A lawyer may be needed if you think fraud has occured or basic rights or laws
were not followed.
The following consumer areas are highly monitored for
service and fraud problems.
If some of the tips below have been violated
or you feel you were defrauded, contact our lawyers for legal
What can you
Hiring a Contractor
Get bids from several contractors. Check status of the contractors license
with the State Department of Labor and Industries. Beware of Con Artists who go
door to door in unmarked trucks and claim to have left-over materials from a
nearby job site.
Signing a Contract
When signing a contract, make sure all the terms are in
writing and include:
- An exact description of the work
- A list of all
the materials to be used
- Who is responsible for permits
- The total cost
and a payment schedule
- Any warranties
- Who does the clean-up
- Signature of both parties
- Ask about liens - - you may want to request
the contractor give you original "lien releases" from each supplier &
subcontractor before you make final payment.
Before You Have Repairs Done:
- Ask family & friends for recommendations
- Check with your local Better
- Ask about warranties for work done
- You need to ask for damaged parts to be saved
- You are entitled to written
estimate on repairs over $100.00 if you deal face-to-face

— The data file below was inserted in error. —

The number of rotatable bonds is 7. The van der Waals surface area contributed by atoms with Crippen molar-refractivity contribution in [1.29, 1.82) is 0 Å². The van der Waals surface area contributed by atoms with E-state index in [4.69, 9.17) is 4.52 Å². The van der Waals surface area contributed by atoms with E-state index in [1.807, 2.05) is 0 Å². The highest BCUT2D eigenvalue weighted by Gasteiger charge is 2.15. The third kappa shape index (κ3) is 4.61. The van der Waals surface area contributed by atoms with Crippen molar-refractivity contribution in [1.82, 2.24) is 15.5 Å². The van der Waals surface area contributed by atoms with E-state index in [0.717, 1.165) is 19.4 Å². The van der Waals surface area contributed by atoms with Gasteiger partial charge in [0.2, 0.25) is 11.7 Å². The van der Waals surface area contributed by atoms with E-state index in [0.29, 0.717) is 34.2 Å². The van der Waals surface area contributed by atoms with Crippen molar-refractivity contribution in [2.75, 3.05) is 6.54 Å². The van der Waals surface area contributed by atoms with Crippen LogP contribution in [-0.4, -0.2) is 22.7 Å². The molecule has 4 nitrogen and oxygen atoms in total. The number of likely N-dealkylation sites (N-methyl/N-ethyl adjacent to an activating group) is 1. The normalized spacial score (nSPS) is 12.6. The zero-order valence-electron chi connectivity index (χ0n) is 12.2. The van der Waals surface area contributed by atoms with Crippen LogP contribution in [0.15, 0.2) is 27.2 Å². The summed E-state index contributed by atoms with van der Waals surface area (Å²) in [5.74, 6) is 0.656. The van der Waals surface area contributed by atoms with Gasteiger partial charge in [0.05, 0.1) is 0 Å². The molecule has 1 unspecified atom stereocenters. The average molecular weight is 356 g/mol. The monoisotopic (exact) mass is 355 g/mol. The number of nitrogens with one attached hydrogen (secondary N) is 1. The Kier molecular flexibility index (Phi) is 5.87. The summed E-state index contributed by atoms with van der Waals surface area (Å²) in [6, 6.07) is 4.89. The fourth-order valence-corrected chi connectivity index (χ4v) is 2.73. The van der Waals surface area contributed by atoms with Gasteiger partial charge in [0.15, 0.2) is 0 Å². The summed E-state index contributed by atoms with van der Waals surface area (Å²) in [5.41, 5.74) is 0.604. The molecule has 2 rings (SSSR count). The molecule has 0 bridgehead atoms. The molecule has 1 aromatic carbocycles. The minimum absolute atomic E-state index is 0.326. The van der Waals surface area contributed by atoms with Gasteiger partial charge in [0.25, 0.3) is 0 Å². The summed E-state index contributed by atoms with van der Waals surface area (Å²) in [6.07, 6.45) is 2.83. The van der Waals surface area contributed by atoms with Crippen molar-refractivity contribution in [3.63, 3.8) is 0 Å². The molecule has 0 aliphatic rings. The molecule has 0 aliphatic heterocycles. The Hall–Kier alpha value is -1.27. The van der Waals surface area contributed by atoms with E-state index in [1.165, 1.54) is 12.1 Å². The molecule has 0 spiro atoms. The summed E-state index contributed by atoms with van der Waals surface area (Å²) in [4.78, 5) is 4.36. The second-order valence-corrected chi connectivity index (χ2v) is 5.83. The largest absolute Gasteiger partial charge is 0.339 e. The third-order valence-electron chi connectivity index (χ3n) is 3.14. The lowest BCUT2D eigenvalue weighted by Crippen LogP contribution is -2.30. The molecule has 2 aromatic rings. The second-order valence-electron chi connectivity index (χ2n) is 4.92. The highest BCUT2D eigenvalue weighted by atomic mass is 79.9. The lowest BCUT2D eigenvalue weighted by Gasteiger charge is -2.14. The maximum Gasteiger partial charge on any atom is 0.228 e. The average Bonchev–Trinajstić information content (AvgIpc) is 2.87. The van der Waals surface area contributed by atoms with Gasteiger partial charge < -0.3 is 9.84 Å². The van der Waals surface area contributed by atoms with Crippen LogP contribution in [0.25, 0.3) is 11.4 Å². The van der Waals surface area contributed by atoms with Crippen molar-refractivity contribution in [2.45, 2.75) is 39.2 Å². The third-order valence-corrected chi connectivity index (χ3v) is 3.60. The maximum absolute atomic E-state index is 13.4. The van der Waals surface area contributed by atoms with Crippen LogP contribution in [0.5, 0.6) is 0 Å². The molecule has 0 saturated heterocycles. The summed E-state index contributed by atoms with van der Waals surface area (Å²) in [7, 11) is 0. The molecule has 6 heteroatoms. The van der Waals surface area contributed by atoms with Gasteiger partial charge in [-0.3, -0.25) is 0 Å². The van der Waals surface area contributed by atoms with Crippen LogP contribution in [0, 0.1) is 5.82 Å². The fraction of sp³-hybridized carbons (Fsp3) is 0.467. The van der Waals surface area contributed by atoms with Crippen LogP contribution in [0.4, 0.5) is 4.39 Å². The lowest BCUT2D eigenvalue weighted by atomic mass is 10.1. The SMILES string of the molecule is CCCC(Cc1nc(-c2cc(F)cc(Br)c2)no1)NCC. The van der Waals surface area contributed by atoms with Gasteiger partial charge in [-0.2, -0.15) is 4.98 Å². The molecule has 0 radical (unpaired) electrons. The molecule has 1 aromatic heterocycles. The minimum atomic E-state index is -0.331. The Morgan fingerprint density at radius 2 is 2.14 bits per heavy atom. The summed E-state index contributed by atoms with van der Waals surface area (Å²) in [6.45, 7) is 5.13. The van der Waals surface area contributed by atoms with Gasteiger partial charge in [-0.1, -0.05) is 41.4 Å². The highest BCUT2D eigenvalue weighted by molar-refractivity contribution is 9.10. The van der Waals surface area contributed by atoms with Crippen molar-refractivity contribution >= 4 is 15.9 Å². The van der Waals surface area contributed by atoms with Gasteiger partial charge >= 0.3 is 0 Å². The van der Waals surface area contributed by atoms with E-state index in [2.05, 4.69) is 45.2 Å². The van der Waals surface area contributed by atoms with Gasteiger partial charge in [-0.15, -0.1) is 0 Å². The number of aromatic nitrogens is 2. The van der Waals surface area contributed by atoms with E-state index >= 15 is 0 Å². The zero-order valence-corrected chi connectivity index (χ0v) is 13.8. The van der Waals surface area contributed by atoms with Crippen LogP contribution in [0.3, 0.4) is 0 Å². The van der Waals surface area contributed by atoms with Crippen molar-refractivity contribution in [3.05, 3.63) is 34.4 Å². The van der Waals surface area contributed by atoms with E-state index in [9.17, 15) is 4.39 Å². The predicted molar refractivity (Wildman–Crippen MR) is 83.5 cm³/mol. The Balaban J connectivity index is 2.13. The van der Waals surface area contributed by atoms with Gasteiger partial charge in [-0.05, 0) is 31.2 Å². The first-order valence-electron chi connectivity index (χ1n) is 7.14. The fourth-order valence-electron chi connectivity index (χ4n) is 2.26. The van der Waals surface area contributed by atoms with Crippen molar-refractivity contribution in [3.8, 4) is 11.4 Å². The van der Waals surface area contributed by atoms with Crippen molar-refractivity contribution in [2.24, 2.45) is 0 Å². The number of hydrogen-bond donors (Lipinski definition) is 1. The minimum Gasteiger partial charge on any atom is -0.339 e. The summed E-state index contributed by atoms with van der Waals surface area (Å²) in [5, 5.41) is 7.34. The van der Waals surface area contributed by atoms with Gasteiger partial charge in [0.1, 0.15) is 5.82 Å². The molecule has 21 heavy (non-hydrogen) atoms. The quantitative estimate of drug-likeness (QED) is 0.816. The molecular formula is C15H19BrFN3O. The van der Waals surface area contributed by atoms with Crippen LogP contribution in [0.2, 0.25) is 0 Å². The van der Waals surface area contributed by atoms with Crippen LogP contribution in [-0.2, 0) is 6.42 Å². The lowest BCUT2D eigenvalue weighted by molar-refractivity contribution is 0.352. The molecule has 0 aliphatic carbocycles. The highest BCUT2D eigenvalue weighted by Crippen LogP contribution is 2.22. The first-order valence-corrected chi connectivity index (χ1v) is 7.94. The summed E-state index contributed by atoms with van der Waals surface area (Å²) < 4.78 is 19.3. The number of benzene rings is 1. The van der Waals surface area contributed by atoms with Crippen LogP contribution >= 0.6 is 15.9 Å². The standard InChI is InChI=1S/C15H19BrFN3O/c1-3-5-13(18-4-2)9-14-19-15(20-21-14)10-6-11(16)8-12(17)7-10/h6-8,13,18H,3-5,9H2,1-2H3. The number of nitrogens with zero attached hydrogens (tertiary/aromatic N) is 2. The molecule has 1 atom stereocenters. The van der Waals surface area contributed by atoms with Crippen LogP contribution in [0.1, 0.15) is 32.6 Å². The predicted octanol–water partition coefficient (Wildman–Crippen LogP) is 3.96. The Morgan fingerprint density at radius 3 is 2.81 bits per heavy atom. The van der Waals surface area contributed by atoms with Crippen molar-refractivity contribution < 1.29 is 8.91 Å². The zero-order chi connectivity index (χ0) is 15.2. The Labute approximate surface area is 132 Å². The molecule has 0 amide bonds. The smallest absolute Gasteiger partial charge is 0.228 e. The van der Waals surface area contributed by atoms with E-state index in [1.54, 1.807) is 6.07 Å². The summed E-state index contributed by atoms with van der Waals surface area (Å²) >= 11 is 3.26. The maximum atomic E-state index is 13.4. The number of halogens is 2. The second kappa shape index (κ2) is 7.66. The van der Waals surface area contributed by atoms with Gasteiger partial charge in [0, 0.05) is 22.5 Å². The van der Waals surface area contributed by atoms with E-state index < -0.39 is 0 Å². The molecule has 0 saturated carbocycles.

- Your permission
must be given for repairs that are more than 10 percent over the authorized
- Get all warranties & promises in writing
How to Avoid Becoming an Identity
- Do not give your Social Security number, mother's maiden name or account
numbers to strangers who contact you, especially by phone, Internet or mail.
Identity thieves sometimes pose as business, bank or government representatives
to get you to reveal personal information. Legitimate financial or government
organizations that do business with you already have this information and will
not ask for it by calling you.
- Pay attention to what time of the month your bills arrive. If they don't
arrive on time, call the creditor to make sure an identity thief hasn't changed
your billing address to keep you from discovering phony charges.
- Guard your mail from theft. Don't leave outgoing mail in your mailbox.
Take it to a collection box or your local post office. Promptly remove mail
after it has been delivered. If you are planning to be away from home, call the
U.S. Postal Service at 1-800-275-8777 to request a vacation hold.
- Put passwords on your credit card, bank and phone accounts. Avoid using
easily available information like your mother's name, your birthdate, the last
four digits of your Social Security Number, your phone number or an easy series
of numbers such as 1234.
- Don't carry your Social Security card. Leave it in a secure place. Give
the number out only when necessary. Use other types of ID when possible.
- Don't carry credit cards or ID cards you don't need.
- Tear or shred charge receipts, copies of credit applications, insurance
forms, physician statements, bank checks and statements, expired charge cards
and credit offers you get in the mail.
- If you want to inspect your credit report, order a copy from each of the
three major consumer reporting agencies. Make sure it is accurate. The law
allows credit bureaus to charge up to $9.00 for a copy of your report. You can
request a free copy if you've been turned down for a credit application and the
denial of credit was based on the information from the reporting agency.